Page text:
Vaccinated fraction of the elderly rose by 0.4 percentage points from yesterday. That’s half the rate of the three days prior, and a third the rate of the three weeks prior to that. I wouldn’t normally track this from day-to-day, but as I noted in Post #1064, when that stops rising, I expect it to stop fairly abruptly.
Source: US CDC COVID data tracker.
The number of new US new COVID-19 cases per day continues to drift downward. There’s no consistency across regions or states. So that’s not a case of stable rates across the states, that’s a case of states with increases just by-chance offsetting states with decreases.
Source for this and subsequent graphs: Calculated from The New York Times. (2021). Coronavirus (Covid-19) Data in the United States. Retrieved 3/23/2021, from https://github.com/nytimes/covid-19-data. The NY Times on-line U.S. tracking page may be found at this link.
New York: New cases rates are rising in nearly all Northeast states except New York. And they appear to be rising at an oddly uniform and similar rate. So the Northeast as a whole has a flat trend, consisting of falling new case rates in NY and rising new case rates pretty much everywhere else.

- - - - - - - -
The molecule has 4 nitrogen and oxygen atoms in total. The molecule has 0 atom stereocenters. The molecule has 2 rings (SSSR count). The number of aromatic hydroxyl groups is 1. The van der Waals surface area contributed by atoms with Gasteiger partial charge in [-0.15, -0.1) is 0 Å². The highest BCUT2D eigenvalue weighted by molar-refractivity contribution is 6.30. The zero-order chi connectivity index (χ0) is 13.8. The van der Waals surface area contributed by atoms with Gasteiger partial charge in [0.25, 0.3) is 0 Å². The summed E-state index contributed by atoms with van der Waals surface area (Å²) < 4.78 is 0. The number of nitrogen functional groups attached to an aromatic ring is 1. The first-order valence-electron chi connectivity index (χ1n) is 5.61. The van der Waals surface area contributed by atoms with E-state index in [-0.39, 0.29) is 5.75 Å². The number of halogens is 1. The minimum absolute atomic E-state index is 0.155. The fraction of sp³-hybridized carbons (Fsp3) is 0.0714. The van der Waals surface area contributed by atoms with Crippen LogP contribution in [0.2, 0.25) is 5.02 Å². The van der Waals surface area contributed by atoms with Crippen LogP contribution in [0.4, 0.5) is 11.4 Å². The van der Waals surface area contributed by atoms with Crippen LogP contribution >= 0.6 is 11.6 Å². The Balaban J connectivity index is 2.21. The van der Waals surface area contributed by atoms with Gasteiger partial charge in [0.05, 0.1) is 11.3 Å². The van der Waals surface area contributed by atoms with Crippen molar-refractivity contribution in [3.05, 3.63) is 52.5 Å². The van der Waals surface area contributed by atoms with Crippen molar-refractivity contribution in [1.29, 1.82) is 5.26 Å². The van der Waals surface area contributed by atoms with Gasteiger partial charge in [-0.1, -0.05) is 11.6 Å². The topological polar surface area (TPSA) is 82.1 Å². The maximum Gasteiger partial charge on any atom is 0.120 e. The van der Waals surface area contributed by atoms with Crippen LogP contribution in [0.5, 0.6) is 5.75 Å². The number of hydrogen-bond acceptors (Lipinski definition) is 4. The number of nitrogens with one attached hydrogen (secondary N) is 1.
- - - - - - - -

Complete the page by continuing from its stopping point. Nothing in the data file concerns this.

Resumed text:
Florida: Florida has gone from a modest downward trend to flat. Florida, recall, is one of the states that ought to be showing the effects of the more-infectious U.K. variant.
California: The long-standing downward trend in California may be flattening out.
Michigan. Michigan is still a hotspot, with rising case counts. And note that this is on a log scale, so the they are not just rising, they are rising at an increasing rate, compared to a couple of weeks ago. Looks like Minnesota has rising counts as well. Michigan’s increase, recall, is concentrated among high school students and young adults.
It’s worth re-posting that using a natural units (as opposed to log) scale, so you can see the upturn. Another few days of this and Michigan will be back to where it was at the peak of the U.S. COVID third wave.
South-Central and Mountain: Posted here just for completeness.
And just as an after thought, Canada. The U.S. and Canadian experience was eerily parallel through roughly 3/2/2021. (Except that they didn’t have much of a summer wave, but neither did the cool-climate states of the U.S.). But now, the Canadian new-case rate is rising, when the U.S. new case rate is flag.
I think the natural assumption is that this is an effect of vaccination. As of today, they have well under 2% of their population fully vaccinated, versus about 14% of the U.S. population.
So maybe having no particular trend is a good thing, in this context.